The illness, in which multiple body parts — the heart, lungs, kidneys, brain, gastrointestinal tract, skin or eyes — can become inflamed, has cropped up in children and young adults under the age of 21.

Along with MIS-C, Ford said Joe DiMaggio also has been treating more children sick with the new coronavirus. While the vast majority of children with COVID-19 have a mild or asymptomatic infection, Ford said Joe DiMaggio has treated some who have pneumonia-like symptoms.

The differentiation tends to be how quickly MIS-C comes on and the intense symptoms such as persistent fever.

“While we have learned how to treat MIS-C, there is still a lot to be learned,” Ford said.

Dr. Keith Meyer, pediatric specialist at Nicklaus Children’s Hospital in Miami, said his hospital is seeing a similar number of children with MIS-C. However, children have been steadily coming into the Miami hospital with the illness since July.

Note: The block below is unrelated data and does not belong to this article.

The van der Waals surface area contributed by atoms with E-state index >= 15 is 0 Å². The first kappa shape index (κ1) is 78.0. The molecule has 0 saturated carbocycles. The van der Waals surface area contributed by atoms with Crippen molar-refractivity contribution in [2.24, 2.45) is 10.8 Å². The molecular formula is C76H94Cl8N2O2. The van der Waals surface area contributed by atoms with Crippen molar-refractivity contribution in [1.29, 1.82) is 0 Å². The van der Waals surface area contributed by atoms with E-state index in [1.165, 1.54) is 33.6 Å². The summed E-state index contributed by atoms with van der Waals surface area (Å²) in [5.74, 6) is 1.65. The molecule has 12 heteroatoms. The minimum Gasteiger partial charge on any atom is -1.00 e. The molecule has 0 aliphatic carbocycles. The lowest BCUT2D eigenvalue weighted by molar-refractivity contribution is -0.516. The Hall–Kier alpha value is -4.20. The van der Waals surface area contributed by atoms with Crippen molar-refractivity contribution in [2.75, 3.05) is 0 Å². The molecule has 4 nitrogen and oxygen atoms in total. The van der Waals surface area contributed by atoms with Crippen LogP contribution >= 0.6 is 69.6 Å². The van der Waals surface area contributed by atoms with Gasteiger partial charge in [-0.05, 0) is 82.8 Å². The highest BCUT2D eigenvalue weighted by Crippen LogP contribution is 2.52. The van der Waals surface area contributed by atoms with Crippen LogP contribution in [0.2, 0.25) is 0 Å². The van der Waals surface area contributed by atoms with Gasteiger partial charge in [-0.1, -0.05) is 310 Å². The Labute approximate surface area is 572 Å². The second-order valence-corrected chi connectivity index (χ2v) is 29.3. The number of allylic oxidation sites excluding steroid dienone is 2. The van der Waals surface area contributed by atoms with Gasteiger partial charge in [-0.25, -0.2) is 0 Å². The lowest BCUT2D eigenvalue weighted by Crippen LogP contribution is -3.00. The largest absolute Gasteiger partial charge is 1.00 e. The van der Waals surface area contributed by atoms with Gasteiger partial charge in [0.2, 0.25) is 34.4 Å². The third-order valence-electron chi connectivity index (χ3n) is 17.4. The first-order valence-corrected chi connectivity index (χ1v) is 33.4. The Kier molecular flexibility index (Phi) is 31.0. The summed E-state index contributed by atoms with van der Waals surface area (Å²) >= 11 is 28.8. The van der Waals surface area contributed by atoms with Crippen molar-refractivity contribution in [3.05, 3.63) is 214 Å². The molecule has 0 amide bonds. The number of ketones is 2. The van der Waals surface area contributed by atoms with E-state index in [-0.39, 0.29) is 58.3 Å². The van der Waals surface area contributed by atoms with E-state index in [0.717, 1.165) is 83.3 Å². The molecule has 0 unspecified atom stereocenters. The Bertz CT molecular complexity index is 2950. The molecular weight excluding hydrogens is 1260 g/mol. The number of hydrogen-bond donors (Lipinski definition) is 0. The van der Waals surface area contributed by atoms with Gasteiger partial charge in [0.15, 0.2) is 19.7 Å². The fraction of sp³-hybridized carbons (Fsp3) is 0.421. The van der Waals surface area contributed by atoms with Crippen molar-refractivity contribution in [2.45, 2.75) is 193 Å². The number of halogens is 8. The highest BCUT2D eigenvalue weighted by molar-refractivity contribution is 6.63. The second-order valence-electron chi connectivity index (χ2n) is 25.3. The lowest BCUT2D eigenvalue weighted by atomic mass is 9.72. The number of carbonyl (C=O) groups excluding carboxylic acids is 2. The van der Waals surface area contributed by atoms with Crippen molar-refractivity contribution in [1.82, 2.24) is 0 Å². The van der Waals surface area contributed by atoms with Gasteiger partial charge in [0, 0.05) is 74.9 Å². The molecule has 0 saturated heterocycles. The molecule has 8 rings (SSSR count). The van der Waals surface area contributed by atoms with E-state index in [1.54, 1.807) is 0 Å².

“All the children we have treated have gotten better,” he said. “Most are in and out within a couple of days.”

Meyer urges parents to stay vigilant in monitoring for symptoms. “This should be on their radar if their children appear sick.”

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On Thursday, Florida’s Department of Health dashboard reported 43,828 children are infected with COVID-19 statewide — a large increase from earlier in the summer. In mid-June only 3,407 children had tested positive.

The dashboard also shows 30 children with MIS-C in Florida, a number that appears outdated, with nearly 30 cases in two South Florida hospitals.

“I would like to see real-time data coming out from the Department of Health,” Ford said.

Ford said it is important for parents, pediatricians and doctors at urgent care centers to recognize the signs of MIS-C and get young people evaluated at a children’s hospital.

As of Aug. 6, the U.S. Centers for Disease Control and Prevention had confirmed 570 cases of MIS-C across 40 states and the District of Columbia, including 10 deaths. While the syndrome affects young adults, too, the average child with the illness is 8 years old.

Connect with health reporter Cindy Krischer Goodman at cgoodman@sunsentinel.com or 954-304-5908.